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ECB concludes comprehensive assessment of four banks

4 November 2016

The ECB conducted a comprehensive assessment from March to November 2016 on the following four banks:

  • Abanka d.d. (Slovenia)
  • Akciju sabiedrība “Rietumu Banka” (Latvia)
  • Banca Mediolanum S.p.A. (Italy)
  • Citibank Holdings Ireland Limited[1] (Ireland)

The results of the exercise for Abanka d.d., Banca Mediolanum S.p.A. and Citibank Holdings Ireland Limited, which consented to their disclosure, were published today on the ECB’s website.

A comprehensive assessment is a requirement for all banks that become or are likely to become subject to direct ECB supervision based on the significance criteria set out in Article 6(4) of Regulation (EU) No 1024/2013. The outcome of the ECB’s annual assessment of banks’ significance will be published shortly. The 2016 comprehensive assessment was similar to the rigorous exercises undertaken for a total of 130 banks in 2014 and 9 banks in 2015. It consisted of an asset quality review (AQR) and a stress test.

The AQR component was performed based on the methodology applied in the 2014 and 2015 exercises. It was a prudential rather than an accounting exercise, providing a point-in-time assessment of the carrying values of banks’ assets as at year-end 2015 and determining whether there is a possible need to strengthen their capital base. The identification of additional non-performing exposures and increases in specific and collective provision levels constituted the main drivers of AQR adjustments to Common Equity Tier 1 (CET1).

The stress-test component used the methodology applied in the 2016 European Banking Authority stress test. The AQR results served as a starting point for the stress test, which projected the evolution of banks’ capital positions over three years (2016-18) under a baseline scenario and an adverse scenario.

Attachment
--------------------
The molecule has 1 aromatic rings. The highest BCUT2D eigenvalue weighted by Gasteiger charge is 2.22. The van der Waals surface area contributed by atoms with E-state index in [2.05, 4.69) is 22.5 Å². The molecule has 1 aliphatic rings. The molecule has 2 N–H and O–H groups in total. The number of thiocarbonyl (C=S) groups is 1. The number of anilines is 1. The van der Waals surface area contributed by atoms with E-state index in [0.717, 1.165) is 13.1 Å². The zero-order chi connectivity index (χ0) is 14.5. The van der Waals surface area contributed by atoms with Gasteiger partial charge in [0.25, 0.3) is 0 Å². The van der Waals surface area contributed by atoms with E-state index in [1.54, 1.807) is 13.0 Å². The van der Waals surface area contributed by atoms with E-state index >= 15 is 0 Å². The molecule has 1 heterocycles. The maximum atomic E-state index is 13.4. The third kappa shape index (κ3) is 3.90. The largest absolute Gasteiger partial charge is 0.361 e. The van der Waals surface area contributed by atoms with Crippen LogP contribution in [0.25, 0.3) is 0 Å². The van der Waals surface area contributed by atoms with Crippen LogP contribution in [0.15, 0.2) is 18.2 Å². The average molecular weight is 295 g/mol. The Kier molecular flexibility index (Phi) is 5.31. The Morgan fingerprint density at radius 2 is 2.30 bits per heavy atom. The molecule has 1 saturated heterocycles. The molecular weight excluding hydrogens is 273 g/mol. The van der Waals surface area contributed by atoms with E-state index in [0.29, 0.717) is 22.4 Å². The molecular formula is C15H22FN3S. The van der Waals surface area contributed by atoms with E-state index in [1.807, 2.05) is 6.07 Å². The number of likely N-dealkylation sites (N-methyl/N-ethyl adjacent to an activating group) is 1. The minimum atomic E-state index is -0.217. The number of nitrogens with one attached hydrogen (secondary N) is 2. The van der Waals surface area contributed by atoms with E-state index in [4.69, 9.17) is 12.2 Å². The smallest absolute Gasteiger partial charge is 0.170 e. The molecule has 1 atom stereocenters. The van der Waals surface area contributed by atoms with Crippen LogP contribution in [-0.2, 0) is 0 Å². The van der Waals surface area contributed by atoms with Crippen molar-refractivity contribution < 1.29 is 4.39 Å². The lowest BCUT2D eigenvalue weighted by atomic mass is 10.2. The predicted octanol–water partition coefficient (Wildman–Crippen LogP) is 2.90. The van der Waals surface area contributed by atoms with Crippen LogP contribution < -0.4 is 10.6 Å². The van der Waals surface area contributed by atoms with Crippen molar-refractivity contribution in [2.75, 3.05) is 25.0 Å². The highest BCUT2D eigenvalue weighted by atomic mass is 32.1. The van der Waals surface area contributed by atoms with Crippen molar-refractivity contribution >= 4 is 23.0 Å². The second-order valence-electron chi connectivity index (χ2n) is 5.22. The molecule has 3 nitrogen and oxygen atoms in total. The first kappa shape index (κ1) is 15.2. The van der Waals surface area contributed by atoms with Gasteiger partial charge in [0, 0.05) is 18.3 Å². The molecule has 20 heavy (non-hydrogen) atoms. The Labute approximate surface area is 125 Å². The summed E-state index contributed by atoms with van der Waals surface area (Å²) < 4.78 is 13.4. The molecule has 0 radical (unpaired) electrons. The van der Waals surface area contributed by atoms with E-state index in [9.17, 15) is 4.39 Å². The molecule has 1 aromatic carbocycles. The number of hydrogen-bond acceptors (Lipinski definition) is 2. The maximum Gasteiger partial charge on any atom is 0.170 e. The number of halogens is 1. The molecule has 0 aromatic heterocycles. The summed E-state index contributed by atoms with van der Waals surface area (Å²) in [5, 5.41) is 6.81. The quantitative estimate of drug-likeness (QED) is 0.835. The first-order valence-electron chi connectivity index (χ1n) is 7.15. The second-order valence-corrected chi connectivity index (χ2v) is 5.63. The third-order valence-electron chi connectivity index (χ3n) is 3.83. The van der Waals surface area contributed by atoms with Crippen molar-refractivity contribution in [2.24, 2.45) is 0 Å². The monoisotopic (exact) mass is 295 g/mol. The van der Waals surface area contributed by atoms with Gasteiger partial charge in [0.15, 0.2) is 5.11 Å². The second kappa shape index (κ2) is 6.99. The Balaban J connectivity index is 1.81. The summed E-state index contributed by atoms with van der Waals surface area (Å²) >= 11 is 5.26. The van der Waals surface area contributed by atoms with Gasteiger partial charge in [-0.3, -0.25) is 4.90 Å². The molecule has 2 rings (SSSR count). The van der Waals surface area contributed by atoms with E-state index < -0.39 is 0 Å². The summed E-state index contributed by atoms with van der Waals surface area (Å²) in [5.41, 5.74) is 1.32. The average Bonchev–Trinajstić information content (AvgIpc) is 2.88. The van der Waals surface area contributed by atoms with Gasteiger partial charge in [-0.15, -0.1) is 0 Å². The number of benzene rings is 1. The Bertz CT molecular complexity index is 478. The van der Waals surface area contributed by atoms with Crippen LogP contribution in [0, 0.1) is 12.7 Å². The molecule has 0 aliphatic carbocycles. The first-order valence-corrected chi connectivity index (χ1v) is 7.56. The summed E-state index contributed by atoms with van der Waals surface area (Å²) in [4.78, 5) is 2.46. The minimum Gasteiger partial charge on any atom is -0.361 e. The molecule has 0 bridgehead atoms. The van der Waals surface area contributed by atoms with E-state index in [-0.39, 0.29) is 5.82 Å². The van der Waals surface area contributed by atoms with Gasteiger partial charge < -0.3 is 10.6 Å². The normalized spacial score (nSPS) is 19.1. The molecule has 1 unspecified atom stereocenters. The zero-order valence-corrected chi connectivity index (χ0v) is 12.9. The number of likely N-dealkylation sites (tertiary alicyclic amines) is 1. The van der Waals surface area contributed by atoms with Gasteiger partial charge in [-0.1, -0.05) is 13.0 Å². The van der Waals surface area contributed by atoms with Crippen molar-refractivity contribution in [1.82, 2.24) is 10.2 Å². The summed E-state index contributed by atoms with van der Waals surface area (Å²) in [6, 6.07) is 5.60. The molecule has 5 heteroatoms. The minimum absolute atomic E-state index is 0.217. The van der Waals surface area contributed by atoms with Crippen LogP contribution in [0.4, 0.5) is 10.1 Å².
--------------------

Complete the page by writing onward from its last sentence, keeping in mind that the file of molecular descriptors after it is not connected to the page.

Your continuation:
The threshold ratios applied for identifying capital shortfalls were maintained at the same levels as in 2014 and 2015: a CET1 ratio of 8% for the AQR and the stress-test baseline scenario, and a CET1 ratio of 5.5% for the stress-test adverse scenario. The maximum of the shortfalls in the different components of the exercise determines a bank’s overall capital shortfall. A summary of the results of the three participating banks which consented to their disclosure is shown in Table 1.

Table 1: Evolution of CET1 ratios and resulting capital shortfall

Bank name

CET1 starting point (1) CET1 post AQR (1) CET1 baseline scenario (2) CET1 adverse scenario (2) CET1 shortfall
(in %) (in %) (in %) (in %) (in € millions)
Abanka d.d. 23.0% 22.6% 23.8% 10.0% 0
Banca Mediolanum S.p.A. 19.7% 19.7% 23.0% 17.7% 0
Citibank Holdings Ireland Limited 14.7% 13.3% 12.7% 10.4% 0

(1) CET1 ratio as at 31 December 2015, except for Citibank Holdings Ireland Limited, where 31 March 2016 was used as the reference date.

(2) Lowest CET1 ratio over the three-year horizon of the stress test.

None of the three banks fell below the relevant thresholds based on the impact of the AQR and stress test and, consequently, they do not face capital shortfalls as a result of the comprehensive assessment. However, the banks will be expected to undertake actions to address qualitative findings of the AQR such as deficiencies in policies, and processes and weaknesses in data systems. This is consistent with the approach taken in the previous exercises in 2014 and 2015.

For media queries, please contact Ronan Sheridan, tel.: +49 69 1344 7416.

[1]Citibank Holdings Ireland Limited is the holding company at the highest level of consolidation for the banking entity Citibank Europe plc. Citibank Europe Plc is the sole subsidiary of Citibank Holdings Ireland Limited.

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